From May 30 to June 3 I was at the 29th Canadian Conference on Artificial Intelligence at the University of Victoria, British Columbia. This is the academic side of AI, where you’ll find lots of math, theory, and the bleeding edge of advances in the algorithms that drive the world’s artificial intelligences. I spent the week chatting with professors and videoing some excellent interviews that I will be editing for publication here later.
I learned that the first conference on Artificial Intelligence was held by the Canadian Artificial Intelligence Association, in 1973. That the people in the field are aware of the alarm raised by Hawking, Gates, and Musk, but can’t see how to apply it to their work – as Michael Bowling told me, “What am I supposed to do with that? It’s not like I should put ‘#include <ethics.h>’ in my code.”

Professor Bowling created a perfect poker-playing bot; before you clamor to download it to your phone for that next trip to Vegas, be aware of a few caveats. It’s only provably perfect in the game of heads-up, limit Texas Hold ‘Em (although it also performs well against more players), he’s not releasing the code, and if you consult a smartphone while playing a casino game you’ll be bounced out of there quicker than a deadbeat who just lost his last chip.

But the program does neatly illustrate the quandary of people in the field with respect to the well-known existential alarms. Their programs have–currently–narrow, specific applications. A poker-playing bot, as smart as it may seem to a human poker player, is not a threat to humanity. Its creators know every piece of code in it and nowhere is there a line that is in danger of subjugating the human race. The same observation applies to AlphaGo, the program that beat the human Go champion ten years ahead of expectations. How are AI coders supposed to react to those pleas for circumspection?

That dilemma might appear more real to the developers of another program I saw at the conference, which assimilates the events in a naval battle and in real time determines how to react. I saw simulated video of automated weapons deployments to defend a battleship against an aerial attack. You can draw a line from that to SkyNet a lot more readily than with the poker bot, although it is no more conscious or unstable. It’s just in charge of something more serious than a pile of gaming chips. So, of course, is the software inside a power station, a fly-by-wire-plane, and a pacemaker.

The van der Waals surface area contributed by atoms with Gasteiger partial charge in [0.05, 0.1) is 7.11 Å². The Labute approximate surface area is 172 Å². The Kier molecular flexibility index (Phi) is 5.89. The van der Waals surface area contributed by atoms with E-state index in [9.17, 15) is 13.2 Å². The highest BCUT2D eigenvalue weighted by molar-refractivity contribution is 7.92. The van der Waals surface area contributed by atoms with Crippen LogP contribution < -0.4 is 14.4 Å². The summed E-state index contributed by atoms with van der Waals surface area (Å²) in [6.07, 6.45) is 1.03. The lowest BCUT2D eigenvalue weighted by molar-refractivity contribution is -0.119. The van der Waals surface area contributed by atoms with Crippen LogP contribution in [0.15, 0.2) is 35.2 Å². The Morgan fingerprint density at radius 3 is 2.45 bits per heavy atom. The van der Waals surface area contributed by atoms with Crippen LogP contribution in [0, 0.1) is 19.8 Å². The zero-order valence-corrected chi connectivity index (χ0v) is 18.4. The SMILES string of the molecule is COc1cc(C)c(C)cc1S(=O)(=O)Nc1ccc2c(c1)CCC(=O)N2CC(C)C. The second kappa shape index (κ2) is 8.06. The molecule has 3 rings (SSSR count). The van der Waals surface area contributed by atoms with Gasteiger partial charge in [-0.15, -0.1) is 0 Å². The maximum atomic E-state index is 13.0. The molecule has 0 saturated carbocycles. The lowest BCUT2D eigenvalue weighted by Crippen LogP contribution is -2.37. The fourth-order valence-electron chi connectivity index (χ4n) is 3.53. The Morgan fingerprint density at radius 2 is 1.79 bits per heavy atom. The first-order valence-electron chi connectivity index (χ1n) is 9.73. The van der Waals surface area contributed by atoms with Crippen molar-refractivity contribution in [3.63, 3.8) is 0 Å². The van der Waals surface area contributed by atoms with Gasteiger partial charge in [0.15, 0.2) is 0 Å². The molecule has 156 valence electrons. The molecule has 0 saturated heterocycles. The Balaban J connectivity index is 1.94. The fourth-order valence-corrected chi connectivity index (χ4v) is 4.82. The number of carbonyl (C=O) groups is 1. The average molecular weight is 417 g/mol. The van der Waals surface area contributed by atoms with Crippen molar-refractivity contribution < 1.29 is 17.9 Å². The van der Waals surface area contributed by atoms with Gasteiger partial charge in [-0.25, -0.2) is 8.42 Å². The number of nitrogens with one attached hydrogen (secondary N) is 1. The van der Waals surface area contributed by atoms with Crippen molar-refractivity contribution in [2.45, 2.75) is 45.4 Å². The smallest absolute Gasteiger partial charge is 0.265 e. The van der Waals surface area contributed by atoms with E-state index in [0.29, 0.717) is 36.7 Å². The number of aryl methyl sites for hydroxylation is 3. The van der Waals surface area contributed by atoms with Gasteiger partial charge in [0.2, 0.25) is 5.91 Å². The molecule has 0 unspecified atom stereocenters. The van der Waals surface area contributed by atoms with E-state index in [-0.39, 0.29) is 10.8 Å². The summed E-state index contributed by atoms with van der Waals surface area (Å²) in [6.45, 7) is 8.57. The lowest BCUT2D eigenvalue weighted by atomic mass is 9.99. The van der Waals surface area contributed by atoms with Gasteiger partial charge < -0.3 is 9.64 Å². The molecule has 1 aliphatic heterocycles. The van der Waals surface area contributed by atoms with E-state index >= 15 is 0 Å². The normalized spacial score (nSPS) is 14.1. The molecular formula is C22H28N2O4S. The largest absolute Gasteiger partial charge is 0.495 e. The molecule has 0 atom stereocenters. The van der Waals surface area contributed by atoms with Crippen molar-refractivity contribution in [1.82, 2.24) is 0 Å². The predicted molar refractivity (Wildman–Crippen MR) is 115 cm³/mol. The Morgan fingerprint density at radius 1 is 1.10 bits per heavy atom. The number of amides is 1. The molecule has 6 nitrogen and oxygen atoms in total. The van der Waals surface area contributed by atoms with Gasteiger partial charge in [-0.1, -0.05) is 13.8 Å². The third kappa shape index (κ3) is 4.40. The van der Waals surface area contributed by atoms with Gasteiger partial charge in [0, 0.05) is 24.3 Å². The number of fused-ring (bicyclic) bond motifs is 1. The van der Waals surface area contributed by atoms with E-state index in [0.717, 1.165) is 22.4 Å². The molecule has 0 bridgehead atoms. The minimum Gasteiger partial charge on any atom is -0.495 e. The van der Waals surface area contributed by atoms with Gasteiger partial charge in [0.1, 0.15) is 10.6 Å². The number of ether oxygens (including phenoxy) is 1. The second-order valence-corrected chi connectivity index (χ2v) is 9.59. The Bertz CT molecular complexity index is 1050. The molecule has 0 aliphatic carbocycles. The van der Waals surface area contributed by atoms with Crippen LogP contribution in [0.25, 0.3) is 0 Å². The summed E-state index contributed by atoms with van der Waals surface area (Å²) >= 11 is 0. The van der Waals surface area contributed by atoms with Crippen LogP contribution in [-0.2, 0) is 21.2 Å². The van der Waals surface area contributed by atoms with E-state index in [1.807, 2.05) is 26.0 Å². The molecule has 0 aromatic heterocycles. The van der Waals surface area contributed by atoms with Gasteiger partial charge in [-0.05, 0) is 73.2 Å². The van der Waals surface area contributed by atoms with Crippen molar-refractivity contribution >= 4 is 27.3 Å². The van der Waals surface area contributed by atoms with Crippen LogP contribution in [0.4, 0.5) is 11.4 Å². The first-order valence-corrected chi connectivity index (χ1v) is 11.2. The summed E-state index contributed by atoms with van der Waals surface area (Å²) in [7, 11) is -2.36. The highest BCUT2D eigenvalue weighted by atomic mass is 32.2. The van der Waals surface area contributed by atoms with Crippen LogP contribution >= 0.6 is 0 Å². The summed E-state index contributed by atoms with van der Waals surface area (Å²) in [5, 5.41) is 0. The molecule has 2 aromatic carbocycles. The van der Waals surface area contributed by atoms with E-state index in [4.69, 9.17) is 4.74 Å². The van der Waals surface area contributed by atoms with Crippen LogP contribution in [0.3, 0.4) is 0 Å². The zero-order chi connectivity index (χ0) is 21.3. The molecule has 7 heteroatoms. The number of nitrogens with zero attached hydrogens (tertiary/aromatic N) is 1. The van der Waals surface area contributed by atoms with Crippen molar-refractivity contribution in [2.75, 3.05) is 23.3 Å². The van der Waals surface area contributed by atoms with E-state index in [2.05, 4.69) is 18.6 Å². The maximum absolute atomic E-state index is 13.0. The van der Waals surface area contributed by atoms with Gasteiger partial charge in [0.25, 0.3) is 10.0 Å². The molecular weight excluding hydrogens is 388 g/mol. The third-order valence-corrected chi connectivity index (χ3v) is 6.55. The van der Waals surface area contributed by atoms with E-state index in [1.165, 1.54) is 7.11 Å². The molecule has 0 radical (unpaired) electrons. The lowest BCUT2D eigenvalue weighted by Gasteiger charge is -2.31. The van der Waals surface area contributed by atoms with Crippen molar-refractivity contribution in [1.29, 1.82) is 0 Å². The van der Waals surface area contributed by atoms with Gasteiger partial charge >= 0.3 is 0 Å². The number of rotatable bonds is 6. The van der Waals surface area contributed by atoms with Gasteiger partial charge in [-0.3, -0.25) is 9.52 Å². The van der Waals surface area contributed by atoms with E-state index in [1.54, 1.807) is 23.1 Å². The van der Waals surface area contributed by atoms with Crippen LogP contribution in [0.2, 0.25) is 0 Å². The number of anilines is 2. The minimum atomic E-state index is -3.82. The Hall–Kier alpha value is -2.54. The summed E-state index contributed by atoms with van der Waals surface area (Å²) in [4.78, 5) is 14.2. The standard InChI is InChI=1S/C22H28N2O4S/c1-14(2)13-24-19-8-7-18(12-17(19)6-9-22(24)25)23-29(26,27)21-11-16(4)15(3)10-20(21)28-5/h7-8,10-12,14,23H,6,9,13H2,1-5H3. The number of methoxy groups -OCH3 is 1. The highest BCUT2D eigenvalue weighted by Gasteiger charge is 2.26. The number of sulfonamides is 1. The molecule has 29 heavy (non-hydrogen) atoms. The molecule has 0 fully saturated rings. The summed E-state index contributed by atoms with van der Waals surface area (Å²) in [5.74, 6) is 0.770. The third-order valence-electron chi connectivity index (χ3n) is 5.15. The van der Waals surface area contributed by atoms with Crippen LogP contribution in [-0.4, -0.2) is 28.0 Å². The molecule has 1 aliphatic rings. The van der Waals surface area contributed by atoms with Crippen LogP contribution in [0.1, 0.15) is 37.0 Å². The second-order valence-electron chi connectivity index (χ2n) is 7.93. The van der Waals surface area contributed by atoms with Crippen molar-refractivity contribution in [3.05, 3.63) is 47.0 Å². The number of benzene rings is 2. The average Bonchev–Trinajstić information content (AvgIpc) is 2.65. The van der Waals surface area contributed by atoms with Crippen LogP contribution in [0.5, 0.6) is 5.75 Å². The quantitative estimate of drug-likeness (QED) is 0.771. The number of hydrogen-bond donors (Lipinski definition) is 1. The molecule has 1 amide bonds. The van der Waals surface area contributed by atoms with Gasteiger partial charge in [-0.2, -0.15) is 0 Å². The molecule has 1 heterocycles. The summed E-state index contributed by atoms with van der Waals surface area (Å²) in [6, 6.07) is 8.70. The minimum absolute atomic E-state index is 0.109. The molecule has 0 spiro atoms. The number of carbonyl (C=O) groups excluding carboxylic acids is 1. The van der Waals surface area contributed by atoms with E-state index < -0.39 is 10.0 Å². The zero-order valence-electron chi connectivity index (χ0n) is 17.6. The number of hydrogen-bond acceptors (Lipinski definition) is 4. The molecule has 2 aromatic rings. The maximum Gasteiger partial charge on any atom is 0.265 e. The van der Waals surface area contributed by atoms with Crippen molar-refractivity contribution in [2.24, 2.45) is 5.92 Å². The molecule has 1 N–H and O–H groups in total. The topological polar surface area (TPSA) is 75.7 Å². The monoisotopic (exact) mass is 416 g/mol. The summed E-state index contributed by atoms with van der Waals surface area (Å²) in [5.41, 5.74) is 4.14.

I’ll be unpacking the takeaways from the conference more in future blog entries.  Stay tuned.

Posted by Peter Scott

Peter Scott’s résumé reads like a Monty Python punchline: half business coach, half information technology specialist, half teacher, three-quarters daddy. After receiving a master’s degree in Computer Science from Cambridge University, he has worked for NASA’s Jet Propulsion Laboratory as an employee and contractor for over thirty years, helping advance our exploration of the Solar System. Over the years, he branched out into writing technical books and training. Yet at the same time, he developed a parallel career in “soft” fields of human development, getting certifications in NeuroLinguistic Programming from founder John Grinder and in coaching from the International Coaching Federation. In 2007 he co-created a convention honoring the centennial of the birth of author Robert Heinlein, attended by over 700 science fiction fans and aerospace experts, a unique fusion of the visionary with the concrete. Bridging these disparate worlds positions him to envisage a delicate solution to the existential crises facing humanity. He lives in the Pacific Northwest with his wife and two daughters, writing the Human Cusp blog on dealing with exponential change.

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